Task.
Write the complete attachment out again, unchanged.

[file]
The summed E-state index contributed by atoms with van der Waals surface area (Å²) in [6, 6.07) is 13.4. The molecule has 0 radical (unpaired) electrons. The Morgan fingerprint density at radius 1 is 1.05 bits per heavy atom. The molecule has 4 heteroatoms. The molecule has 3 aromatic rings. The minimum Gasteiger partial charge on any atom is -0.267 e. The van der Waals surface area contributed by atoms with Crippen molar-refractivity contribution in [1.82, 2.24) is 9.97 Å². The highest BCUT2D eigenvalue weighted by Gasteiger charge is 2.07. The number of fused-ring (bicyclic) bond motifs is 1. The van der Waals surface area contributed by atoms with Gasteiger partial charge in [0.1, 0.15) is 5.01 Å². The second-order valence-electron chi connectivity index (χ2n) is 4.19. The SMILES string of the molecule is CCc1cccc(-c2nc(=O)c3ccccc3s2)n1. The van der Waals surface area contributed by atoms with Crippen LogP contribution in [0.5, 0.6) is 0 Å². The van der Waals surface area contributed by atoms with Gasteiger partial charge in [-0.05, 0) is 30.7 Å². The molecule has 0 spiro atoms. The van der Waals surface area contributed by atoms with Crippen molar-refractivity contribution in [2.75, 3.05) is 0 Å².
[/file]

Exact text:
The summed E-state index contributed by atoms with van der Waals surface area (Å²) in [6, 6.07) is 13.4. The molecule has 0 radical (unpaired) electrons. The Morgan fingerprint density at radius 1 is 1.05 bits per heavy atom. The molecule has 4 heteroatoms. The molecule has 3 aromatic rings. The minimum Gasteiger partial charge on any atom is -0.267 e. The van der Waals surface area contributed by atoms with Crippen molar-refractivity contribution in [1.82, 2.24) is 9.97 Å². The highest BCUT2D eigenvalue weighted by Gasteiger charge is 2.07. The number of fused-ring (bicyclic) bond motifs is 1. The van der Waals surface area contributed by atoms with Gasteiger partial charge in [0.1, 0.15) is 5.01 Å². The second-order valence-electron chi connectivity index (χ2n) is 4.19. The SMILES string of the molecule is CCc1cccc(-c2nc(=O)c3ccccc3s2)n1. The van der Waals surface area contributed by atoms with Crippen LogP contribution in [0.5, 0.6) is 0 Å². The van der Waals surface area contributed by atoms with Gasteiger partial charge in [-0.05, 0) is 30.7 Å². The molecule has 0 spiro atoms. The van der Waals surface area contributed by atoms with Crippen molar-refractivity contribution in [2.75, 3.05) is 0 Å².